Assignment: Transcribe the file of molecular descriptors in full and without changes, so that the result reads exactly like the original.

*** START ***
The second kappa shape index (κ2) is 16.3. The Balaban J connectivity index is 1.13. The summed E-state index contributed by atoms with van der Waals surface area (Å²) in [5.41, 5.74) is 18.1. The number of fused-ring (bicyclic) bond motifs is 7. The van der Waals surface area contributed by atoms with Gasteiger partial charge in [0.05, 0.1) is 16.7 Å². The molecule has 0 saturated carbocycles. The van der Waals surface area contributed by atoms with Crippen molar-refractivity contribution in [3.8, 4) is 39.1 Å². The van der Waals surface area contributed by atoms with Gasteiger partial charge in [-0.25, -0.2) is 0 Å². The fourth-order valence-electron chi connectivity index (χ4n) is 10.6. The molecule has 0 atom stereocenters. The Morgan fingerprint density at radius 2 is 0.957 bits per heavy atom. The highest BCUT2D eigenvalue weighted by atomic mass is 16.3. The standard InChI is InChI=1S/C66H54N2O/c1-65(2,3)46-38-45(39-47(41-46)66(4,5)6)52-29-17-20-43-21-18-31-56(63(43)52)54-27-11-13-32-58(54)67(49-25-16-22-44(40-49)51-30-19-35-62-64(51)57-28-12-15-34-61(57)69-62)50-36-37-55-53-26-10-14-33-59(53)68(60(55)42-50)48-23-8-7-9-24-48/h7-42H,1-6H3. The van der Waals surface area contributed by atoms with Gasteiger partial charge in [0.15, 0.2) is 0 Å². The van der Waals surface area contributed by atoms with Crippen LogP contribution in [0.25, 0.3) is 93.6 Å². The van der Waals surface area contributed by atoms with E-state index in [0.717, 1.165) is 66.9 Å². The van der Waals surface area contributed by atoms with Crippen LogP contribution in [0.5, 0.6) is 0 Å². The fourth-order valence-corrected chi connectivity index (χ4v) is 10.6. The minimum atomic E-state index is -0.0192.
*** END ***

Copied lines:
The second kappa shape index (κ2) is 16.3. The Balaban J connectivity index is 1.13. The summed E-state index contributed by atoms with van der Waals surface area (Å²) in [5.41, 5.74) is 18.1. The number of fused-ring (bicyclic) bond motifs is 7. The van der Waals surface area contributed by atoms with Gasteiger partial charge in [0.05, 0.1) is 16.7 Å². The molecule has 0 saturated carbocycles. The van der Waals surface area contributed by atoms with Crippen molar-refractivity contribution in [3.8, 4) is 39.1 Å². The van der Waals surface area contributed by atoms with Gasteiger partial charge in [-0.25, -0.2) is 0 Å². The fourth-order valence-electron chi connectivity index (χ4n) is 10.6. The molecule has 0 atom stereocenters. The Morgan fingerprint density at radius 2 is 0.957 bits per heavy atom. The highest BCUT2D eigenvalue weighted by atomic mass is 16.3. The standard InChI is InChI=1S/C66H54N2O/c1-65(2,3)46-38-45(39-47(41-46)66(4,5)6)52-29-17-20-43-21-18-31-56(63(43)52)54-27-11-13-32-58(54)67(49-25-16-22-44(40-49)51-30-19-35-62-64(51)57-28-12-15-34-61(57)69-62)50-36-37-55-53-26-10-14-33-59(53)68(60(55)42-50)48-23-8-7-9-24-48/h7-42H,1-6H3. The van der Waals surface area contributed by atoms with Gasteiger partial charge in [0.15, 0.2) is 0 Å². The van der Waals surface area contributed by atoms with Crippen LogP contribution in [0.25, 0.3) is 93.6 Å². The van der Waals surface area contributed by atoms with E-state index in [0.717, 1.165) is 66.9 Å². The van der Waals surface area contributed by atoms with Crippen LogP contribution in [0.5, 0.6) is 0 Å². The fourth-order valence-corrected chi connectivity index (χ4v) is 10.6. The minimum atomic E-state index is -0.0192.